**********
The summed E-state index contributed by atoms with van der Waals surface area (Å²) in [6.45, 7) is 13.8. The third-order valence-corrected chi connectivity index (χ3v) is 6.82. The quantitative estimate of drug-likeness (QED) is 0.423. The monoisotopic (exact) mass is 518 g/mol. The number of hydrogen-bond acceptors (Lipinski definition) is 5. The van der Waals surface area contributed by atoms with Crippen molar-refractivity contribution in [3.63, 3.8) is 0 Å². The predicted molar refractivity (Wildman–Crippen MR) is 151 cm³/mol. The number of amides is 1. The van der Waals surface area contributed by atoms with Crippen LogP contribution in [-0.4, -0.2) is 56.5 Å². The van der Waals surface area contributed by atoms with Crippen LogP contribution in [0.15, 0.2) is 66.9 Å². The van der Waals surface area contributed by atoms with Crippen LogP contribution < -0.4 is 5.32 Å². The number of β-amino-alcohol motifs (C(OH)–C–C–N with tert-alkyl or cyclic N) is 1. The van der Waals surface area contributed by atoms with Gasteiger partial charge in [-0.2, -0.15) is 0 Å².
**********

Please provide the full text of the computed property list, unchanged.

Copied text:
The summed E-state index contributed by atoms with van der Waals surface area (Å²) in [6.45, 7) is 13.8. The third-order valence-corrected chi connectivity index (χ3v) is 6.82. The quantitative estimate of drug-likeness (QED) is 0.423. The monoisotopic (exact) mass is 518 g/mol. The number of hydrogen-bond acceptors (Lipinski definition) is 5. The van der Waals surface area contributed by atoms with Crippen molar-refractivity contribution in [3.63, 3.8) is 0 Å². The predicted molar refractivity (Wildman–Crippen MR) is 151 cm³/mol. The number of amides is 1. The van der Waals surface area contributed by atoms with Crippen LogP contribution in [-0.4, -0.2) is 56.5 Å². The van der Waals surface area contributed by atoms with Crippen LogP contribution in [0.15, 0.2) is 66.9 Å². The van der Waals surface area contributed by atoms with Crippen LogP contribution < -0.4 is 5.32 Å². The number of β-amino-alcohol motifs (C(OH)–C–C–N with tert-alkyl or cyclic N) is 1. The van der Waals surface area contributed by atoms with Gasteiger partial charge in [-0.2, -0.15) is 0 Å².